At this point in the year, declarative statements like that only go so far, but for now we'll take Spielman's word for it. No matter what else happens in the 2013 offseason, Harvin's future with the club will have the biggest impact on the team moving forward.
If they keep Harvin and re-sign him to a big deal, they move on with two of the most dominant offensive players in the league. If they decide to cut ties with him at some point, they'll have to hit free agency and the draft with a mindset that has to immediately fill in the gap left by Harvin.
Beyond that, don't expect the Vikings to be very big players in the free-agency market. Spielman's M.O. is to nurture his own, so the priority will be to re-sign their own free agents rather than to over-spend on one of the big-name free agents available.
Here we count down the Vikings' five biggest free-agent priorities for 2013.
Though many fans of the Vikings would love for the club to make a big splash by signing a big-name free-agent wide receiver, it's just not going to happen.
If the Vikings are not blowing smoke and have every intention of keeping Percy Harvin, they're going to have to pay him a lot of money. Harvin is certainly a candidate for a franchise tag after the 2013 season, but ideally both sides could work out a long-term deal before that.
That two-year window would at least give the Vikings a better indication of where they are with quarterback Christian Ponder and time to upgrade at the wide receiver position.
If things change over the next month and Harvin is indeed traded, then all bets are off and wide receiver becomes the most important position in free agency.
Greg Jennings, Dwayne Bowe, Mike Wallace and Wes Welker would all be options, as Minnesota would simply have to fill in their roster with a No. 1 receiver.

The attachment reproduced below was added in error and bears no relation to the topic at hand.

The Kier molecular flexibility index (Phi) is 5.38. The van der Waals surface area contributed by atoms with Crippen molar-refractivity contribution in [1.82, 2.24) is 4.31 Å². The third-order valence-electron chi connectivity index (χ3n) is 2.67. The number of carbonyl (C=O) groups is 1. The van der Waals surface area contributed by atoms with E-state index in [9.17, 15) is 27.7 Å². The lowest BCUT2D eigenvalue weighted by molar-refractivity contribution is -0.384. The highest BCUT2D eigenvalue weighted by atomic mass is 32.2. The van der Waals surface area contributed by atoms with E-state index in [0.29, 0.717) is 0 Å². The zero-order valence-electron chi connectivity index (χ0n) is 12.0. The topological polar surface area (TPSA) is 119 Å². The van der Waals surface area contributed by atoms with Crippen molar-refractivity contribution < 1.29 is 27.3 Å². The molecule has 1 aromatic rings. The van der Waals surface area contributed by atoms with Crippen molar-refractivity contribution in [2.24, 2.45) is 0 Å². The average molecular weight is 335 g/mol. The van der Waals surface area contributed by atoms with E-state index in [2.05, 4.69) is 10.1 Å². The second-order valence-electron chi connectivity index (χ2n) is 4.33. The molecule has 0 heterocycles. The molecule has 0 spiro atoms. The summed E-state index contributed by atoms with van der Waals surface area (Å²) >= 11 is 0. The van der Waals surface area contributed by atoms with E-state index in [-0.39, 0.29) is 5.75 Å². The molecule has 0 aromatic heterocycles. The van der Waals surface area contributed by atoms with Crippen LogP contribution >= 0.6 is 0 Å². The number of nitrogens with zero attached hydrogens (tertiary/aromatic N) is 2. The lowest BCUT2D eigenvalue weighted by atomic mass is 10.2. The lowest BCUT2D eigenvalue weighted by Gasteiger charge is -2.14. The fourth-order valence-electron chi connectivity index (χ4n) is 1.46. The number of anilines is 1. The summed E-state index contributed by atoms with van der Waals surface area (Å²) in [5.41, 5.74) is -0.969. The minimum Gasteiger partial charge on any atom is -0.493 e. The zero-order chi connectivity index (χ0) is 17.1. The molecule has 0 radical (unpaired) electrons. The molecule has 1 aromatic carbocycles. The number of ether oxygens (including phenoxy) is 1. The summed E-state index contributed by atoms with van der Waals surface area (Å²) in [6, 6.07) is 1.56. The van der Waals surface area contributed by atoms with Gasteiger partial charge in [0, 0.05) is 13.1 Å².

That scenario is a long shot, though. Expect Harvin to be in purple in 2013.
Jerome Simpson remains an intriguing prospect for the Vikings. He had a miserable season in 2012, but he's clearly the athlete the Vikings thought he was when they signed him last offseason. Simpson battled injuries for most of last season and never seemed to get on the same page as Ponder. He'd certainly be worth bringing back for a deal similar to the $1 million they gave him for 2012.
In March of 2004 the Vikings made an uncharacteristic move when they spent big bucks to sign Antoine Winfield away from the Buffalo Bills.
It's highly unlikely to happen again.
Would it be nice to sign safety Jairus Byrd away from the Buffalo Bills? Of course it would; everyone would love to add a Pro Bowl-type safety to their defense. It won't happen because the Vikings can't afford him and the Bills will probably franchise tag him if they have to.
William Moore of the Atlanta Falcons is another extremely attractive free-agent strong safety, but that won't happen for the same reasons that apply to Byrd.
What the Vikings will more than likely do is re-sign free agent Jamarca Sanford. After a pretty brutal 2011 season, Sanford bounced back in 2012 and had a pretty solid season alongside Harrison Smith. Sanford lost the starting spot to Mistral Raymond out of training camp, but took over after Raymond was injured.
Sanford is a very well-liked player in the Vikings locker room and is one of the vocal leaders on the team. He'll never be a superstar player, but he's a great glue guy and will almost certainly be back in purple to challenge Raymond for the starting spot once again.
The Minnesota Vikings were fullback Jerome Felton's fourth team in four seasons. He can expect that merry-go-round to stop after his Pro Bowl season in 2012.